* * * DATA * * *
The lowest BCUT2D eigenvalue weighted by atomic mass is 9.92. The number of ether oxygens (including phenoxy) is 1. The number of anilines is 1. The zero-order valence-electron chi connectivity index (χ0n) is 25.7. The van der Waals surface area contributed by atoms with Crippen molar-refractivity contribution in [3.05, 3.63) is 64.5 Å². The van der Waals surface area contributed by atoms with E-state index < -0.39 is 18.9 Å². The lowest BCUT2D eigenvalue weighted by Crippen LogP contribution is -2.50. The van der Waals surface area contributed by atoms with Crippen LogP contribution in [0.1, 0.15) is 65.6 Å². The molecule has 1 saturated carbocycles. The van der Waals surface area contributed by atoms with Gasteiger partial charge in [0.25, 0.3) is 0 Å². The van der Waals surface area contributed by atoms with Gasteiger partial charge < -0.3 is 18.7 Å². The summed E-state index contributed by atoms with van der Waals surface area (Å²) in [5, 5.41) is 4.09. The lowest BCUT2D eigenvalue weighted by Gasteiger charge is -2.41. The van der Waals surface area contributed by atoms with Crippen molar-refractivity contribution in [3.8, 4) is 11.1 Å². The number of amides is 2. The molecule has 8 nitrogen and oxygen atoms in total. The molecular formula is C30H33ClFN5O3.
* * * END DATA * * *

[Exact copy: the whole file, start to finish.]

The lowest BCUT2D eigenvalue weighted by atomic mass is 9.92. The number of ether oxygens (including phenoxy) is 1. The number of anilines is 1. The zero-order valence-electron chi connectivity index (χ0n) is 25.7. The van der Waals surface area contributed by atoms with Crippen molar-refractivity contribution in [3.05, 3.63) is 64.5 Å². The van der Waals surface area contributed by atoms with E-state index < -0.39 is 18.9 Å². The lowest BCUT2D eigenvalue weighted by Crippen LogP contribution is -2.50. The van der Waals surface area contributed by atoms with Crippen LogP contribution in [0.1, 0.15) is 65.6 Å². The molecule has 1 saturated carbocycles. The van der Waals surface area contributed by atoms with Gasteiger partial charge in [0.25, 0.3) is 0 Å². The van der Waals surface area contributed by atoms with Gasteiger partial charge < -0.3 is 18.7 Å². The summed E-state index contributed by atoms with van der Waals surface area (Å²) in [5, 5.41) is 4.09. The lowest BCUT2D eigenvalue weighted by Gasteiger charge is -2.41. The van der Waals surface area contributed by atoms with Crippen molar-refractivity contribution in [3.8, 4) is 11.1 Å². The number of amides is 2. The molecule has 8 nitrogen and oxygen atoms in total. The molecular formula is C30H33ClFN5O3.